One of the last questions that came up in class today had to do with the idea of freedom in Riki Wilchin’s essays on gender. It seems that, even within the transgender community, there is disagreement over how trans people should present themselves and how they should want to be seen by others. While some just want to transition and live within the cultural constructs of masculinity or femininity, others specifically seek to be political and to be viewed as queer, existing on the margins. While I want to approach issues of identity and gendered experience with an open mind and avoid judgment, there is still something about the purposefully marginal, political approach that does not sit comfortably for me. When I initially read this essay, I brushed this off, thinking it was likely just the intended response (after all, someone who seeks to live on the margins and, in some ways, “in your face” is trying to push buttons, ruffle feathers), but after our discussion in class today, I am still somewhat troubled by this approach and would like to propose a more critical view on this mindset.
Another practice that could also be brought into this conversation is the proposal to use neutral pronouns, maybe not only for trans or gender queer individuals, but for everyone as a way to level out relations of power in language. We talked about some of the practical complications of this type of change (such as the fact that many languages are so deeply founded in the gender binary that it is literally impossible to speak without drawing on masculine or feminine words), but someone also mentioned the critique that this would also function to erase gender for those who clearly identify as female or male and would be troubled by this type of erasure of their identity.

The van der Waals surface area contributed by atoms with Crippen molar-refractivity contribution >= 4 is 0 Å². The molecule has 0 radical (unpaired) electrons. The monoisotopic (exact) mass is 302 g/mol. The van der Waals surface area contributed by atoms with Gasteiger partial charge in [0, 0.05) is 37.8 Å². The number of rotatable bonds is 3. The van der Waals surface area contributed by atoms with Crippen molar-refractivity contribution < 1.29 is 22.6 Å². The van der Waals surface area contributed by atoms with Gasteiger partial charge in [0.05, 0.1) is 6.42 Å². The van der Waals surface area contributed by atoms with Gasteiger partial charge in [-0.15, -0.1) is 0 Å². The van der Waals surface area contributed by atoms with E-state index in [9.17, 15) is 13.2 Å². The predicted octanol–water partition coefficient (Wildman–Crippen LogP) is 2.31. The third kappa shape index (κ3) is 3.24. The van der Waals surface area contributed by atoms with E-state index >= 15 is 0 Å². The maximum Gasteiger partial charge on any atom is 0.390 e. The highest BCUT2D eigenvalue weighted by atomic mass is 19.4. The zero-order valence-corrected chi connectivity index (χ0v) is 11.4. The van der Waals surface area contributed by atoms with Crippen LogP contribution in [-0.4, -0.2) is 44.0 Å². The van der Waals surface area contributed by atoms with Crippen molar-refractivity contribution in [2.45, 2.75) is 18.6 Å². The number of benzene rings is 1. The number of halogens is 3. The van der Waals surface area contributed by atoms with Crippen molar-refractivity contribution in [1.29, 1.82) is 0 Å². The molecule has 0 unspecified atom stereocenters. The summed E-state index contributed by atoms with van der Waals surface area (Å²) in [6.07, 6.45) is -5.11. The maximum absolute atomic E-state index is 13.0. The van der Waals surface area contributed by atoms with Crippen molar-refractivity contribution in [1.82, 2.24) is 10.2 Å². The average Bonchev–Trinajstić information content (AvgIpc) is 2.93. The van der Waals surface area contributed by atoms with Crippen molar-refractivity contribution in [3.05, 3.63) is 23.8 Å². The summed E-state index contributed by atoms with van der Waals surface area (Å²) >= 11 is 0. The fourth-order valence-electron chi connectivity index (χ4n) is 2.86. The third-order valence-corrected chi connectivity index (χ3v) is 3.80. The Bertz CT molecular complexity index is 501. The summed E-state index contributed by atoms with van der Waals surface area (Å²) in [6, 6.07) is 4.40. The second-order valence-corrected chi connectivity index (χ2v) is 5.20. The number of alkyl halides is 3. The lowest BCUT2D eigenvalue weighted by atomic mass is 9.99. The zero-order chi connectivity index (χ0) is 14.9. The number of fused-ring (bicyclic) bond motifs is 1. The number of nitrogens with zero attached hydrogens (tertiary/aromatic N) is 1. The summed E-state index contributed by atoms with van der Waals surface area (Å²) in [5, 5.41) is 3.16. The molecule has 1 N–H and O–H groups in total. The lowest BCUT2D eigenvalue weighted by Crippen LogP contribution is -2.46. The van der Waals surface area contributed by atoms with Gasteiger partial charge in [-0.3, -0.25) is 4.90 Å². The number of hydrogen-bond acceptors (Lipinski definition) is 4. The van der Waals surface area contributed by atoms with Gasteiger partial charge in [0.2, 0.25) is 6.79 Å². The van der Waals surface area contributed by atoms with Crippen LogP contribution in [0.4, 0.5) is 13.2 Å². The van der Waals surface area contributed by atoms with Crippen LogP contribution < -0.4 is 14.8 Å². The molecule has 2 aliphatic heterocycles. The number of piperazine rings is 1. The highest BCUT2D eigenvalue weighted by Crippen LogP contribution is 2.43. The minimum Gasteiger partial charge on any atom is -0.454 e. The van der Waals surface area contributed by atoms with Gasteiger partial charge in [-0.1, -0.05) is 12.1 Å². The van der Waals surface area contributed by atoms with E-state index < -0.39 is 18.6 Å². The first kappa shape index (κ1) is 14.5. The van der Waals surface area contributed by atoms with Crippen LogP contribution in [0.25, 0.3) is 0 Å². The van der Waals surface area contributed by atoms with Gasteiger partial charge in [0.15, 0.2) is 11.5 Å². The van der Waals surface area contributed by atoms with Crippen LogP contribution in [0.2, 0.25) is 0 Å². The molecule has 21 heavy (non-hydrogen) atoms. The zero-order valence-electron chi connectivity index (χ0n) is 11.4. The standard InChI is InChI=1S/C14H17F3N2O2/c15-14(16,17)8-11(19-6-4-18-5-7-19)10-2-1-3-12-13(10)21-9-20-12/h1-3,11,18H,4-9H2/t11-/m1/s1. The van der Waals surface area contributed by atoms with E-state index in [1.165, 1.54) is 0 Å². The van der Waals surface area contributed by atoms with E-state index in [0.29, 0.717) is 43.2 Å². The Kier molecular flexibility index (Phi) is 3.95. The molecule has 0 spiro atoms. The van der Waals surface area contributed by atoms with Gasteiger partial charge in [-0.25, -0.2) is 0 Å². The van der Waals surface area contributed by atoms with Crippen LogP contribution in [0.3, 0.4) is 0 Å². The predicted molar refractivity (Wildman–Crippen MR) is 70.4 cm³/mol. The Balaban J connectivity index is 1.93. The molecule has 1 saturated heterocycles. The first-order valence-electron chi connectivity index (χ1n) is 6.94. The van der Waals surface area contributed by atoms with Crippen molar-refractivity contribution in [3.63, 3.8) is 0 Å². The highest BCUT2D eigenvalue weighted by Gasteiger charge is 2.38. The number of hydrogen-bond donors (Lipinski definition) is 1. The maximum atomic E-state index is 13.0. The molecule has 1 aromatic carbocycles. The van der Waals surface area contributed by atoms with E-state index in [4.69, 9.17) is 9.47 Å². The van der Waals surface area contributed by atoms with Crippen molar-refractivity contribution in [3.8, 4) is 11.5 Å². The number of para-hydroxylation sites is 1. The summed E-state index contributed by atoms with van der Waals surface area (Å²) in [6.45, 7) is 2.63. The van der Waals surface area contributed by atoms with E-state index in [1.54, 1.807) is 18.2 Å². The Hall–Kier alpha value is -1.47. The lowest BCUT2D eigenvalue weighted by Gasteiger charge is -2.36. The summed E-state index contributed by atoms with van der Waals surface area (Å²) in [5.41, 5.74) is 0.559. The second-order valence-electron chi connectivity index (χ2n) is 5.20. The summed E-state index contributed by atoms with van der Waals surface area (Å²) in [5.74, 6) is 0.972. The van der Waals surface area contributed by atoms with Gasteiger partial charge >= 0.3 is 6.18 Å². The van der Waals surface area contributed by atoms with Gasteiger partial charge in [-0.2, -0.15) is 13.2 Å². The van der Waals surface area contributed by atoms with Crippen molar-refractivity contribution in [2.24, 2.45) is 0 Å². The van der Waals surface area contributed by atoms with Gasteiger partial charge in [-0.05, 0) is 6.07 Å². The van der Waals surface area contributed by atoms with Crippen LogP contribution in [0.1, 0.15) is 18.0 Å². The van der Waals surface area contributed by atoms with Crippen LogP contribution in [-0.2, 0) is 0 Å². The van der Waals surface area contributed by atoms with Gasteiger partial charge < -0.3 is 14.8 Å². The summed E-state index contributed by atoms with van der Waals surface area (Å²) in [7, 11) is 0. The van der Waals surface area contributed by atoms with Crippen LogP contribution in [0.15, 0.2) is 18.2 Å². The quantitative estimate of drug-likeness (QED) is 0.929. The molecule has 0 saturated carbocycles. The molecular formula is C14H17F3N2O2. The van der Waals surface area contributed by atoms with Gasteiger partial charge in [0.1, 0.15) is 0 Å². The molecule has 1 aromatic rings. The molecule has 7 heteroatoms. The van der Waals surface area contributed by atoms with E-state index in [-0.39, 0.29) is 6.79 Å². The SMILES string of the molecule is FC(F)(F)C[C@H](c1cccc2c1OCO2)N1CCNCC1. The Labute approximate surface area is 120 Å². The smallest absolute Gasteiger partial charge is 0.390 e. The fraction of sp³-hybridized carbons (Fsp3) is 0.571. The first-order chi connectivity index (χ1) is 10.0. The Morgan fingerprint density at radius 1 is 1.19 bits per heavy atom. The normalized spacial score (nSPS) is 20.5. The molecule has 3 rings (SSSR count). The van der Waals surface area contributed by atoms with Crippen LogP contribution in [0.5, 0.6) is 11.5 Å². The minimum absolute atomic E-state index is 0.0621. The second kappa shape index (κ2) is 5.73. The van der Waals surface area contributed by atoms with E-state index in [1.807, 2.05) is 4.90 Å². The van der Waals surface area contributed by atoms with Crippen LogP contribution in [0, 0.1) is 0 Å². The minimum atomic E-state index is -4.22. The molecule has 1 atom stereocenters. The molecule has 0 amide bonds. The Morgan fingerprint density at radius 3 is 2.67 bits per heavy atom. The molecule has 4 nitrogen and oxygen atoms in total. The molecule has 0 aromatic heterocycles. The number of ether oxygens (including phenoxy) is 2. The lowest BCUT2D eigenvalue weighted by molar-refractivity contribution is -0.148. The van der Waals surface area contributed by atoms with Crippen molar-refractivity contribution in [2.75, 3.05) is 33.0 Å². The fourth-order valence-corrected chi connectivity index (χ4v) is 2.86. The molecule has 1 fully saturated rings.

With both of these issues, what troubles me is that these approaches to gender identity do not open up possibilities for acceptance within society, but limit and narrow the possibilities for action for individuals both within and outside the normative expectations of the gender binary. While I respect the right of individuals to voice their experiences and make their own decisions about how they want to be perceived and related to, I think what is most beneficial for everyone is if we are somehow able to create more “boxes” for people to check or develop a greater comfort and acceptance for gray areas.
When I think about how this can be accomplished, I’m still somewhat stumped, but I’m pretty sure that it won’t be achieved through any type of action that maintains male and female as the power-laden binary or narrows the possibilities for how we can relate to our bodies and society. This, in the end, is why I have a problem with these two examples. Seeking to live on the margins still reinforces the central categories, and instating gender neutral language to the exclusion of current practices limits the ways in which we can talk about and understand gender. I’d like to see more suggestions for ways that we can expand possibilities, not limit them.